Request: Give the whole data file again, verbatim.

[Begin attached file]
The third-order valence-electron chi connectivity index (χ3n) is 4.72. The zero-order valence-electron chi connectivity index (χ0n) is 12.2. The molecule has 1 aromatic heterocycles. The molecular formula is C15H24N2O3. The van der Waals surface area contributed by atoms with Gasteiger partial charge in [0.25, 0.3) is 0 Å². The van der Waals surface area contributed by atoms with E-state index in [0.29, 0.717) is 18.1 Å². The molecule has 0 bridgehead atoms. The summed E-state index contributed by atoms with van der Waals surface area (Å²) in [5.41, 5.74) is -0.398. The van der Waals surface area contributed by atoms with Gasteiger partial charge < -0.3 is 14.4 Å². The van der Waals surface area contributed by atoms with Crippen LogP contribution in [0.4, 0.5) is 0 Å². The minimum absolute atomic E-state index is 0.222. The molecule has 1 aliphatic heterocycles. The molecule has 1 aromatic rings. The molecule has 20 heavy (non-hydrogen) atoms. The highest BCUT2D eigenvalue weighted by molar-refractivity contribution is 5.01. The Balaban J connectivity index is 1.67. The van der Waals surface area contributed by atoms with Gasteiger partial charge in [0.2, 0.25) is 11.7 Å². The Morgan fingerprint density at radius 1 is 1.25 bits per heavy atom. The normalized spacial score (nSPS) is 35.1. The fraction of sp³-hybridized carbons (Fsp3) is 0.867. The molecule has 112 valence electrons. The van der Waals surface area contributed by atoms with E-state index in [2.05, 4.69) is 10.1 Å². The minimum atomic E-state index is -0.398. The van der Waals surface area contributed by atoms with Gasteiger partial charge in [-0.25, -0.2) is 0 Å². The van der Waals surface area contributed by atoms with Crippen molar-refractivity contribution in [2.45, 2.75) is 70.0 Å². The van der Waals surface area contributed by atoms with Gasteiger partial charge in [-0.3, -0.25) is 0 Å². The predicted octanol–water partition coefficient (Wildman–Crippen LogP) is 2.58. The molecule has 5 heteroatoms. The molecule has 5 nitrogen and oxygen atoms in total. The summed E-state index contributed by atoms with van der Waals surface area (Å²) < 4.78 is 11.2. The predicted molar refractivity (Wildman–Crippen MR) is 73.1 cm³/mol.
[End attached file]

The third-order valence-electron chi connectivity index (χ3n) is 4.72. The zero-order valence-electron chi connectivity index (χ0n) is 12.2. The molecule has 1 aromatic heterocycles. The molecular formula is C15H24N2O3. The van der Waals surface area contributed by atoms with Gasteiger partial charge in [0.25, 0.3) is 0 Å². The van der Waals surface area contributed by atoms with E-state index in [0.29, 0.717) is 18.1 Å². The molecule has 0 bridgehead atoms. The summed E-state index contributed by atoms with van der Waals surface area (Å²) in [5.41, 5.74) is -0.398. The van der Waals surface area contributed by atoms with Gasteiger partial charge < -0.3 is 14.4 Å². The van der Waals surface area contributed by atoms with Crippen LogP contribution in [0.4, 0.5) is 0 Å². The minimum absolute atomic E-state index is 0.222. The molecule has 1 aliphatic heterocycles. The molecule has 1 aromatic rings. The molecule has 20 heavy (non-hydrogen) atoms. The highest BCUT2D eigenvalue weighted by molar-refractivity contribution is 5.01. The Balaban J connectivity index is 1.67. The van der Waals surface area contributed by atoms with Gasteiger partial charge in [0.2, 0.25) is 11.7 Å². The Morgan fingerprint density at radius 1 is 1.25 bits per heavy atom. The normalized spacial score (nSPS) is 35.1. The fraction of sp³-hybridized carbons (Fsp3) is 0.867. The molecule has 112 valence electrons. The van der Waals surface area contributed by atoms with E-state index in [2.05, 4.69) is 10.1 Å². The minimum atomic E-state index is -0.398. The van der Waals surface area contributed by atoms with Gasteiger partial charge in [-0.25, -0.2) is 0 Å². The van der Waals surface area contributed by atoms with Crippen molar-refractivity contribution in [2.45, 2.75) is 70.0 Å². The van der Waals surface area contributed by atoms with Gasteiger partial charge in [-0.3, -0.25) is 0 Å². The predicted octanol–water partition coefficient (Wildman–Crippen LogP) is 2.58. The molecule has 5 heteroatoms. The molecule has 5 nitrogen and oxygen atoms in total. The summed E-state index contributed by atoms with van der Waals surface area (Å²) < 4.78 is 11.2. The predicted molar refractivity (Wildman–Crippen MR) is 73.1 cm³/mol.